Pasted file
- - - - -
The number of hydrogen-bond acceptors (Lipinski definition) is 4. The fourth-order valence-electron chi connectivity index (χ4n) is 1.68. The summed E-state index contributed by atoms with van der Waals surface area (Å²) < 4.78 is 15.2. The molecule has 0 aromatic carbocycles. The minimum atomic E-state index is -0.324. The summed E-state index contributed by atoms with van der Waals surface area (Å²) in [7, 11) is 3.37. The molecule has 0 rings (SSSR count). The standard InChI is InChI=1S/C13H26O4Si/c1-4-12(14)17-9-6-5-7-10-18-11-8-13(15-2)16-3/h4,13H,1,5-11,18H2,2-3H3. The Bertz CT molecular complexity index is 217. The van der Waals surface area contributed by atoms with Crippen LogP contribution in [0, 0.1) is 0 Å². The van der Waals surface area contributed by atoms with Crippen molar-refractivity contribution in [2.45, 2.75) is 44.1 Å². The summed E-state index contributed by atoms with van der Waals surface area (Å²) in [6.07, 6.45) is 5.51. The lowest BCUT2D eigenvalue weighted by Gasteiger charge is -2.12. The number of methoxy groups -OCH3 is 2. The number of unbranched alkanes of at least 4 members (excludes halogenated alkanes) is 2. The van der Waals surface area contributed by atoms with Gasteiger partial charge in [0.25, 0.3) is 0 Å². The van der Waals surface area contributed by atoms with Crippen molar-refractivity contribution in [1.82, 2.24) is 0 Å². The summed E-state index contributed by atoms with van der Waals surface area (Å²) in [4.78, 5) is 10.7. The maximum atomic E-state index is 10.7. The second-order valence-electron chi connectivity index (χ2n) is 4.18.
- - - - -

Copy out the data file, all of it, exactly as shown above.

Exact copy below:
The number of hydrogen-bond acceptors (Lipinski definition) is 4. The fourth-order valence-electron chi connectivity index (χ4n) is 1.68. The summed E-state index contributed by atoms with van der Waals surface area (Å²) < 4.78 is 15.2. The molecule has 0 aromatic carbocycles. The minimum atomic E-state index is -0.324. The summed E-state index contributed by atoms with van der Waals surface area (Å²) in [7, 11) is 3.37. The molecule has 0 rings (SSSR count). The standard InChI is InChI=1S/C13H26O4Si/c1-4-12(14)17-9-6-5-7-10-18-11-8-13(15-2)16-3/h4,13H,1,5-11,18H2,2-3H3. The Bertz CT molecular complexity index is 217. The van der Waals surface area contributed by atoms with Crippen LogP contribution in [0, 0.1) is 0 Å². The van der Waals surface area contributed by atoms with Crippen molar-refractivity contribution in [2.45, 2.75) is 44.1 Å². The summed E-state index contributed by atoms with van der Waals surface area (Å²) in [6.07, 6.45) is 5.51. The lowest BCUT2D eigenvalue weighted by Gasteiger charge is -2.12. The number of methoxy groups -OCH3 is 2. The number of unbranched alkanes of at least 4 members (excludes halogenated alkanes) is 2. The van der Waals surface area contributed by atoms with Gasteiger partial charge in [0.25, 0.3) is 0 Å². The van der Waals surface area contributed by atoms with Crippen molar-refractivity contribution in [1.82, 2.24) is 0 Å². The summed E-state index contributed by atoms with van der Waals surface area (Å²) in [4.78, 5) is 10.7. The maximum atomic E-state index is 10.7. The second-order valence-electron chi connectivity index (χ2n) is 4.18.